Hoppers of North Carolina:
Spittlebugs, Leafhoppers, Treehoppers, and Planthoppers
Scientific Name: Search Common Name:
Family (Alpha):
« »
CICADELLIDAE Members: NC Records

Homalodisca insolita - Johnsongrass Sharpshooter



© Kyle Kittelberger- side view

© Kyle Kittelberger- top view

© Kyle Kittelberger

© Kyle Kittelberger- nymph
Taxonomy
Family: CICADELLIDAESubfamily: CicadellinaeTribe: ProconiiniSynonym: Phera insolita
Taxonomic Author: (Walker, 1858)
Identification
Online Photographs: BugGuide                                                                                  
Description: A large, slender leafhopper with a very distinct coloration. It has a mostly dark brown to black body with a large, bold yellowish to white band on the side of the abdomen. The head is speckled with small yellowish to whitish spots, and the eyes are bicolored. The legs can have red or yellow bases. The underside of the body is reddish in color. The female pregenital sternite has the caudal margin deeply and narrowly excavated. Adult males are 9.9-10.2 mm long, females are 10.8-11.0 mm. (Pollard, 1965)

The infrequently encountered nymph is pale overall, with a light green abdomen and tan thorax and head. Many stripes and dots run across the body, and the eyes are red with white dashes on the edges.

Distribution in North Carolina
County Map: Clicking on a county returns the records for the species in that county.
Distribution: A species found throughout the southern U.S., from Texas to the Southeast; ranges as far south as Panama (3i).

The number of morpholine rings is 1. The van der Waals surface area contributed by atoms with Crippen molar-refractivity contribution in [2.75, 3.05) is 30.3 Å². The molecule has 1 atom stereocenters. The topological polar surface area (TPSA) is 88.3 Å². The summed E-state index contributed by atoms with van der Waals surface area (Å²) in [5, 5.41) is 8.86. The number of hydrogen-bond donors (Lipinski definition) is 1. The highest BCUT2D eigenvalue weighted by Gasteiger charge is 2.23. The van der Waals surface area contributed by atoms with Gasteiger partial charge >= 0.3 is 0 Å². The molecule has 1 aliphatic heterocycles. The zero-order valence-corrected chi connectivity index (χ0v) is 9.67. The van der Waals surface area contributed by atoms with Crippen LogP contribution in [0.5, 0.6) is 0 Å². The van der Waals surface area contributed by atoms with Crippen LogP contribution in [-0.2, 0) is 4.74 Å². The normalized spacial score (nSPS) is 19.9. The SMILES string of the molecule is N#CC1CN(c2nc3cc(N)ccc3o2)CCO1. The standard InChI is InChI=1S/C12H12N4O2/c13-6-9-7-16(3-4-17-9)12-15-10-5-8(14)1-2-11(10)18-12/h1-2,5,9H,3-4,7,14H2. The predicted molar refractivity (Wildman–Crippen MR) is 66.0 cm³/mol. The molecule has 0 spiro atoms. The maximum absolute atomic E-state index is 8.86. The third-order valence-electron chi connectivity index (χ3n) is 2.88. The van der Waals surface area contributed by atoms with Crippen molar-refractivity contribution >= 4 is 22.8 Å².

Abundance: Uncommon, has been recorded from a handful of counties in the mountains, Piedmont, and Coastal Plain. Possibly more abundant in the state in the right habitat.
Seasonal Occurrence
Jan
Feb
Mar
Apr
May
Jun
Jul
Aug
Sep
Oct
Nov
Dec
Habitats and Life History
Habitats: Recorded in the state in grassy, brushy habitats such as fields and power-line cuts.
Plant Associates: Digitaria sanguinalis (crab grass), Panicum dichotimoflorum (fall panicum), Panicum maximum (Guinea grass), Sorghum halepense (Johnsongrass), Prunus persica (peach), Citrus sinensis (orange) (3i). Also reported from Acanthus, Solanum elaeagnifolium (DL)

H. insolita is a vector of phony peach disease virus. (Pollard, 1965)

Behavior: This species is a bit of an outlier in the genus Homalodisca and stands apart from the rest of the group, having body features and a general appearance that more closely resemble some members of the genus Phera (with a minority of authors therefore choosing to treat insolita as a member of that genus, though that is outdated taxonomy).

Interestingly, this species was only known from Texas, Arizona, and Mexico prior to 1950. Since then is has spread eastward from Texas. (Pollard, 1965)

Comment:
Status: Native
Global and State Rank:

Species Photo Gallery for Homalodisca insolita Johnsongrass Sharpshooter

Photo by: Kyle Kittelberger, Brian Bockhahn, Paul Scharf
Wake Co.
Comment: grassy, field-type habitat
Photo by: Kyle Kittelberger, Brian Bockhahn, Paul Scharf
Wake Co.
Comment: grassy, field-type habitat
Photo by: Kyle Kittelberger, Brian Bockhahn, Paul Scharf
Wake Co.
Comment: grassy, field-type habitat
Photo by: Kyle Kittelberger, Brian Bockhahn, Paul Scharf
Wake Co.
Comment: grassy, field-type habitat
Photo by: Kyle Kittelberger, Paul Scharf
Wake Co.
Comment: brushy habitat near mixed hardwood forest; adult and nymph
Photo by: Kyle Kittelberger, Paul Scharf
Wake Co.
Comment: brushy habitat near mixed hardwood forest; adult and nymph
Photo by: Kyle Kittelberger, Paul Scharf
Wake Co.
Comment: brushy habitat near mixed hardwood forest; adult and nymph
Photo by: Kyle Kittelberger, Paul Scharf
Wake Co.
Comment: brushy habitat near mixed hardwood forest; adult and nymph
Photo by: Rob Van Epps
Mecklenburg Co.
Comment: Weedy area near a few trees.
Photo by: Randy L Emmitt
Orange Co.
Comment: The white bumps are a mystery to me? Or could it be another species not shown?
Photo by: Ken Kneidel
Mecklenburg Co.
Comment: sweep through low vegetation
Photo by: Ken Kneidel
Mecklenburg Co.
Comment: sweep through low vegetation
Photo by: Ken Kneidel
Mecklenburg Co.
Comment: sweep of a grassy area within forest
Photo by: Ken Kneidel
Mecklenburg Co.
Comment: sweep of a grassy area within forest